The vote follows a Unanimous Vote by the House in March
BOSTON, April 16 /PRNewswire-USNewswire/ --The Massachusetts Senate cast a unanimous vote today to pass legislation which will stiffen the penalties of those who assault nurses and other health care workers, one of a series of measures the state's nurses are proposing
"Violence against nurses is occurring at an alarming rate. This is an important first step in our effort to make health care settings safer for nurses and for patients and we thank the Senate for their support today," said Donna Kelly-Williams, President of the MNA.
The vote follows years of advocacy by nurses from across the Commonwealth who have been pushing for passage of a package of bills filed by the Massachusetts Nurses Association that are designed to address what has become a growing crisis in the health care sector.
Massachusetts law already treats any assault on an emergency medical technician while the technician is providing care as a separate crime with its own set of penalties. SB 1753, sponsored by Senator Michael Moore (D- Millbury), and HB 1696, sponsored by Rep. Michael Rodrigues (D-Westport), extends those same protections to nurses.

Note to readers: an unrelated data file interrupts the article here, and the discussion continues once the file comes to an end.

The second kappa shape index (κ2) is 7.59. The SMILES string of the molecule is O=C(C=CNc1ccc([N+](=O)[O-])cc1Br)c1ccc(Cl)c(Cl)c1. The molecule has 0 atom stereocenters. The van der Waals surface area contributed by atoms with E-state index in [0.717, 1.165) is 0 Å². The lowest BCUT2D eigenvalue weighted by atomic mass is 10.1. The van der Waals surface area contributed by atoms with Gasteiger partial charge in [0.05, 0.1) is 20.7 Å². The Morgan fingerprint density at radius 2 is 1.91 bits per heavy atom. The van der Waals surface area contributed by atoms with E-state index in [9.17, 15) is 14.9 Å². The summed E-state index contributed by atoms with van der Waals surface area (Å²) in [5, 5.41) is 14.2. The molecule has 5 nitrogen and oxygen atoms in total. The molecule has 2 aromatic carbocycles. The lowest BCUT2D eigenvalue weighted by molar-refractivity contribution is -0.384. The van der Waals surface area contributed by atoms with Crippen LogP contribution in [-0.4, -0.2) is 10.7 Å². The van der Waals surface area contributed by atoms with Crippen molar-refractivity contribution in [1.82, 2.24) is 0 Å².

MNA Vice President Karen Coughlin, RN, said she has been a victim of a number of assaults during her years working at one of the state's mental health facilities. "Patients, family members and others must get the message that violence against health care workers will be treated seriously," Coughlin said.
A June 2008 study showed that workers in the healthcare sector are 16 times more likely to be confronted with violence on the job than any other service profession. A study by the Emergency Nurses Association in the spring of 2007 found that more than half of emergency nurses reported experiencing physical violence on the job. In a 2004 survey of Massachusetts nurses, 50 percent indicated they had been punched at least once in the last two years, and 25-30 percent were regularly pinched, scratched or spit on or had their hand twisted. In fact, nurses are assaulted at work on a par with police officers and prison guards. Yet most hospitals and health care employers in the state fail to adequately address the issue of workplace violence and very often provide little or no support to employees who are attacked on the job.
In addition to the Assault Bill the MNA is also promoting two other measures; SB 988 which will require health care employers to develop and implement programs to prevent workplace violence; and HB 1931 which will create a special difficult to manage unit in the Department of Mental Health to treat repeat perpetrators of violence.
SOURCE Massachusetts Nurses Association
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